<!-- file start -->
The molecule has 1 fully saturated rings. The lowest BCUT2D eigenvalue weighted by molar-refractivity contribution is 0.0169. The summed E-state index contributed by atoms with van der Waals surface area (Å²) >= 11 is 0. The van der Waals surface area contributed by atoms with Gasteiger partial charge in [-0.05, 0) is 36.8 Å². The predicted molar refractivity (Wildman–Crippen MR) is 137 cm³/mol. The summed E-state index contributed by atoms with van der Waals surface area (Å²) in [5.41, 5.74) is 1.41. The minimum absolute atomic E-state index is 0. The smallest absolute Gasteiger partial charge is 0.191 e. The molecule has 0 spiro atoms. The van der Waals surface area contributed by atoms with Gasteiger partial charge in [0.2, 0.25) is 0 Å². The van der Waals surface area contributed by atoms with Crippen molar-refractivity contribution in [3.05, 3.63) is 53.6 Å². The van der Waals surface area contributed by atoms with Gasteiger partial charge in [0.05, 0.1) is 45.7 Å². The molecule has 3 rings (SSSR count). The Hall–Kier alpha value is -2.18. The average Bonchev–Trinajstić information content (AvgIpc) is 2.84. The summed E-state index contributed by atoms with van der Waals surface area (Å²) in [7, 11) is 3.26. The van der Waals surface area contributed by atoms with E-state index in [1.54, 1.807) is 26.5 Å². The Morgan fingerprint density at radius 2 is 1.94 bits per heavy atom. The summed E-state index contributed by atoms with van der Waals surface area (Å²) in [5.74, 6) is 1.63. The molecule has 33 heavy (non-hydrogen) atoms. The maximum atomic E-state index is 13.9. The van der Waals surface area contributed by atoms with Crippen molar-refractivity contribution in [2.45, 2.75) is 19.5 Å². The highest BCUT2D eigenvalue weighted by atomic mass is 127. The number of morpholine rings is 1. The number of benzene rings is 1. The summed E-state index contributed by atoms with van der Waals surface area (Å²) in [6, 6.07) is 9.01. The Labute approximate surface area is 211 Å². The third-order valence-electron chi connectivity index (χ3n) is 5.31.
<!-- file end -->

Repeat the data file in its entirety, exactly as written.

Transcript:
The molecule has 1 fully saturated rings. The lowest BCUT2D eigenvalue weighted by molar-refractivity contribution is 0.0169. The summed E-state index contributed by atoms with van der Waals surface area (Å²) >= 11 is 0. The van der Waals surface area contributed by atoms with Gasteiger partial charge in [-0.05, 0) is 36.8 Å². The predicted molar refractivity (Wildman–Crippen MR) is 137 cm³/mol. The summed E-state index contributed by atoms with van der Waals surface area (Å²) in [5.41, 5.74) is 1.41. The minimum absolute atomic E-state index is 0. The smallest absolute Gasteiger partial charge is 0.191 e. The molecule has 0 spiro atoms. The van der Waals surface area contributed by atoms with Gasteiger partial charge in [0.2, 0.25) is 0 Å². The van der Waals surface area contributed by atoms with Crippen molar-refractivity contribution in [3.05, 3.63) is 53.6 Å². The van der Waals surface area contributed by atoms with Gasteiger partial charge in [0.05, 0.1) is 45.7 Å². The molecule has 3 rings (SSSR count). The Hall–Kier alpha value is -2.18. The average Bonchev–Trinajstić information content (AvgIpc) is 2.84. The summed E-state index contributed by atoms with van der Waals surface area (Å²) in [7, 11) is 3.26. The van der Waals surface area contributed by atoms with E-state index in [1.54, 1.807) is 26.5 Å². The Morgan fingerprint density at radius 2 is 1.94 bits per heavy atom. The summed E-state index contributed by atoms with van der Waals surface area (Å²) in [5.74, 6) is 1.63. The molecule has 33 heavy (non-hydrogen) atoms. The maximum atomic E-state index is 13.9. The van der Waals surface area contributed by atoms with Crippen molar-refractivity contribution in [2.45, 2.75) is 19.5 Å². The highest BCUT2D eigenvalue weighted by atomic mass is 127. The number of morpholine rings is 1. The number of benzene rings is 1. The summed E-state index contributed by atoms with van der Waals surface area (Å²) in [6, 6.07) is 9.01. The Labute approximate surface area is 211 Å². The third-order valence-electron chi connectivity index (χ3n) is 5.31.